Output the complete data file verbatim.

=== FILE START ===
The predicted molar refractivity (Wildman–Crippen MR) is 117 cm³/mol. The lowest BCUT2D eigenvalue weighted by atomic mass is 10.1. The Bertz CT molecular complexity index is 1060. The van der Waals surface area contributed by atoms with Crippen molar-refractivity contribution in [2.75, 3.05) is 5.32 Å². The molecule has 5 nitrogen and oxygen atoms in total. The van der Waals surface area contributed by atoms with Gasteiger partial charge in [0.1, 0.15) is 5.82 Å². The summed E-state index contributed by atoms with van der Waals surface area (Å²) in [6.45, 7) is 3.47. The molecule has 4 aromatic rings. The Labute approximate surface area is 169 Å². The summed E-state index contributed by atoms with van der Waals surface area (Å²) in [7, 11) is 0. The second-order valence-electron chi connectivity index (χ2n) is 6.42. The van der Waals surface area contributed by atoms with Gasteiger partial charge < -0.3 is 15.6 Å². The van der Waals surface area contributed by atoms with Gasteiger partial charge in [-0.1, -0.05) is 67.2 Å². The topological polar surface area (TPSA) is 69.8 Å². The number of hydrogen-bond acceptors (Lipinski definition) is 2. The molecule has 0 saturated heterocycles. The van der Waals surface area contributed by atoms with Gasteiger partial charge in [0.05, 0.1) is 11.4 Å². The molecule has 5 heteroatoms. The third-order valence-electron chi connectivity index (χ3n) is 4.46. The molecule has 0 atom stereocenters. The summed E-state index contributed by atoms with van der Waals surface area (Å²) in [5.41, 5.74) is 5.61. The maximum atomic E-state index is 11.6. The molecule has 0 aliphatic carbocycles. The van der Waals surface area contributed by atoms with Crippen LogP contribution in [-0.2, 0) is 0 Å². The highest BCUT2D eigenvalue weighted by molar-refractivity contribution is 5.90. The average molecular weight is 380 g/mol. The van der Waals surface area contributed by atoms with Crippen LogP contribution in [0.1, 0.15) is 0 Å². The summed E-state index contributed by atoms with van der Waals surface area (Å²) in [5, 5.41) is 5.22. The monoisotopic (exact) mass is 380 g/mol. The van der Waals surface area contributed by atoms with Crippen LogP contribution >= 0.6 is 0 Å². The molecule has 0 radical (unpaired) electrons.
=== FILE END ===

The predicted molar refractivity (Wildman–Crippen MR) is 117 cm³/mol. The lowest BCUT2D eigenvalue weighted by atomic mass is 10.1. The Bertz CT molecular complexity index is 1060. The van der Waals surface area contributed by atoms with Crippen molar-refractivity contribution in [2.75, 3.05) is 5.32 Å². The molecule has 5 nitrogen and oxygen atoms in total. The van der Waals surface area contributed by atoms with Gasteiger partial charge in [0.1, 0.15) is 5.82 Å². The summed E-state index contributed by atoms with van der Waals surface area (Å²) in [6.45, 7) is 3.47. The molecule has 4 aromatic rings. The Labute approximate surface area is 169 Å². The summed E-state index contributed by atoms with van der Waals surface area (Å²) in [7, 11) is 0. The second-order valence-electron chi connectivity index (χ2n) is 6.42. The van der Waals surface area contributed by atoms with Gasteiger partial charge < -0.3 is 15.6 Å². The van der Waals surface area contributed by atoms with Gasteiger partial charge in [-0.1, -0.05) is 67.2 Å². The topological polar surface area (TPSA) is 69.8 Å². The number of hydrogen-bond acceptors (Lipinski definition) is 2. The molecule has 0 saturated heterocycles. The van der Waals surface area contributed by atoms with Gasteiger partial charge in [0.05, 0.1) is 11.4 Å². The molecule has 5 heteroatoms. The third-order valence-electron chi connectivity index (χ3n) is 4.46. The molecule has 0 atom stereocenters. The summed E-state index contributed by atoms with van der Waals surface area (Å²) in [5.41, 5.74) is 5.61. The maximum atomic E-state index is 11.6. The molecule has 0 aliphatic carbocycles. The van der Waals surface area contributed by atoms with Crippen LogP contribution in [-0.2, 0) is 0 Å². The highest BCUT2D eigenvalue weighted by molar-refractivity contribution is 5.90. The average molecular weight is 380 g/mol. The van der Waals surface area contributed by atoms with Crippen LogP contribution in [0.1, 0.15) is 0 Å². The summed E-state index contributed by atoms with van der Waals surface area (Å²) in [5, 5.41) is 5.22. The monoisotopic (exact) mass is 380 g/mol. The van der Waals surface area contributed by atoms with Crippen LogP contribution >= 0.6 is 0 Å². The molecule has 0 radical (unpaired) electrons.